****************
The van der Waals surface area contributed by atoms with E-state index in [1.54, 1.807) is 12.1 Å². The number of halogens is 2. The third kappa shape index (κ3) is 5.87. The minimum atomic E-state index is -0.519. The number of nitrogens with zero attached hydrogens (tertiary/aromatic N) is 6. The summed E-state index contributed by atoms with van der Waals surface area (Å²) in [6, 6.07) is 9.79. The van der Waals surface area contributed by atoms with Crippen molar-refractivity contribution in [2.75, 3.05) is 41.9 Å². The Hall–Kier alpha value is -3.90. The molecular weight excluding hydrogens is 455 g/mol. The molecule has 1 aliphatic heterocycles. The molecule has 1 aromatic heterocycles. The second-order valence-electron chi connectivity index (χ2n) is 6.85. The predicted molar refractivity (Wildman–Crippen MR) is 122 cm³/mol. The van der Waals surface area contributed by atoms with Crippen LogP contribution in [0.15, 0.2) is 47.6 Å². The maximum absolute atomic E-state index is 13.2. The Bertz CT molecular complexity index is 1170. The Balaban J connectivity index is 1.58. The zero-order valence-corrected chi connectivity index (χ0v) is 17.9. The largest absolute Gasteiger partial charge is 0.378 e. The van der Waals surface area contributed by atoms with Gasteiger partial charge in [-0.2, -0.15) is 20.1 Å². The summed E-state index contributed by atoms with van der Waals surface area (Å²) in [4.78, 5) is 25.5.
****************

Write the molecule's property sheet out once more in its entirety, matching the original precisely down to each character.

The van der Waals surface area contributed by atoms with E-state index in [1.54, 1.807) is 12.1 Å². The number of halogens is 2. The third kappa shape index (κ3) is 5.87. The minimum atomic E-state index is -0.519. The number of nitrogens with zero attached hydrogens (tertiary/aromatic N) is 6. The summed E-state index contributed by atoms with van der Waals surface area (Å²) in [6, 6.07) is 9.79. The van der Waals surface area contributed by atoms with Crippen molar-refractivity contribution in [2.75, 3.05) is 41.9 Å². The Hall–Kier alpha value is -3.90. The molecular weight excluding hydrogens is 455 g/mol. The molecule has 1 aliphatic heterocycles. The molecule has 1 aromatic heterocycles. The second-order valence-electron chi connectivity index (χ2n) is 6.85. The predicted molar refractivity (Wildman–Crippen MR) is 122 cm³/mol. The van der Waals surface area contributed by atoms with Crippen LogP contribution in [0.15, 0.2) is 47.6 Å². The maximum absolute atomic E-state index is 13.2. The Bertz CT molecular complexity index is 1170. The Balaban J connectivity index is 1.58. The zero-order valence-corrected chi connectivity index (χ0v) is 17.9. The largest absolute Gasteiger partial charge is 0.378 e. The van der Waals surface area contributed by atoms with Gasteiger partial charge in [-0.2, -0.15) is 20.1 Å². The summed E-state index contributed by atoms with van der Waals surface area (Å²) in [4.78, 5) is 25.5.